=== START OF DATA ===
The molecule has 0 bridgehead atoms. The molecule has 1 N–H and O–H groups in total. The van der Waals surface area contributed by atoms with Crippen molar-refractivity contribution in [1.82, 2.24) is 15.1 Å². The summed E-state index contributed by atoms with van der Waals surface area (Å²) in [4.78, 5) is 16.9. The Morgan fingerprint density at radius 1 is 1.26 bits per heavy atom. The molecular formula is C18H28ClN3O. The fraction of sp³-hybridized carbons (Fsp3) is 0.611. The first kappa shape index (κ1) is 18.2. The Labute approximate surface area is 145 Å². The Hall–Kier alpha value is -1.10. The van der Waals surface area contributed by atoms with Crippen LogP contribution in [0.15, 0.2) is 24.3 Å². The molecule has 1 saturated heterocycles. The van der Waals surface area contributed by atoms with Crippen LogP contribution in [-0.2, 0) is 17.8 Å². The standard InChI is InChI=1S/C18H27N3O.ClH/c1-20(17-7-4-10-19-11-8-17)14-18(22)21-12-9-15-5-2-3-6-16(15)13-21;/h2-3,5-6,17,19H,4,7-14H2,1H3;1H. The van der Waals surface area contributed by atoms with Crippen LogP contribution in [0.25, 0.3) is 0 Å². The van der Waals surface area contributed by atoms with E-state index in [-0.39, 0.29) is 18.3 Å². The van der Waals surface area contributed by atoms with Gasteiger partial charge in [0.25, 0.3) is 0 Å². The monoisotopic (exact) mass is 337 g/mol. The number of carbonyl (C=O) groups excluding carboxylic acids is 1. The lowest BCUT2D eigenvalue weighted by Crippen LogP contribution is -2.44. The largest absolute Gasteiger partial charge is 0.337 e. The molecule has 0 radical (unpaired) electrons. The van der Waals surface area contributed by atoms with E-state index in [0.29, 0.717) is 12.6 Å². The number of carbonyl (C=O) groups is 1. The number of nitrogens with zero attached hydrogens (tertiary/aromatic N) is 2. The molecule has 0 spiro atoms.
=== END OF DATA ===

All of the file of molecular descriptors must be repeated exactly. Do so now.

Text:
The molecule has 0 bridgehead atoms. The molecule has 1 N–H and O–H groups in total. The van der Waals surface area contributed by atoms with Crippen molar-refractivity contribution in [1.82, 2.24) is 15.1 Å². The summed E-state index contributed by atoms with van der Waals surface area (Å²) in [4.78, 5) is 16.9. The Morgan fingerprint density at radius 1 is 1.26 bits per heavy atom. The molecular formula is C18H28ClN3O. The fraction of sp³-hybridized carbons (Fsp3) is 0.611. The first kappa shape index (κ1) is 18.2. The Labute approximate surface area is 145 Å². The Hall–Kier alpha value is -1.10. The van der Waals surface area contributed by atoms with Crippen LogP contribution in [0.15, 0.2) is 24.3 Å². The molecule has 1 saturated heterocycles. The van der Waals surface area contributed by atoms with Crippen LogP contribution in [-0.2, 0) is 17.8 Å². The standard InChI is InChI=1S/C18H27N3O.ClH/c1-20(17-7-4-10-19-11-8-17)14-18(22)21-12-9-15-5-2-3-6-16(15)13-21;/h2-3,5-6,17,19H,4,7-14H2,1H3;1H. The van der Waals surface area contributed by atoms with Crippen LogP contribution in [0.25, 0.3) is 0 Å². The van der Waals surface area contributed by atoms with E-state index in [-0.39, 0.29) is 18.3 Å². The van der Waals surface area contributed by atoms with Gasteiger partial charge in [0.25, 0.3) is 0 Å². The monoisotopic (exact) mass is 337 g/mol. The number of carbonyl (C=O) groups excluding carboxylic acids is 1. The lowest BCUT2D eigenvalue weighted by Crippen LogP contribution is -2.44. The largest absolute Gasteiger partial charge is 0.337 e. The molecule has 0 radical (unpaired) electrons. The van der Waals surface area contributed by atoms with E-state index in [0.29, 0.717) is 12.6 Å². The number of carbonyl (C=O) groups is 1. The number of nitrogens with zero attached hydrogens (tertiary/aromatic N) is 2. The molecule has 0 spiro atoms.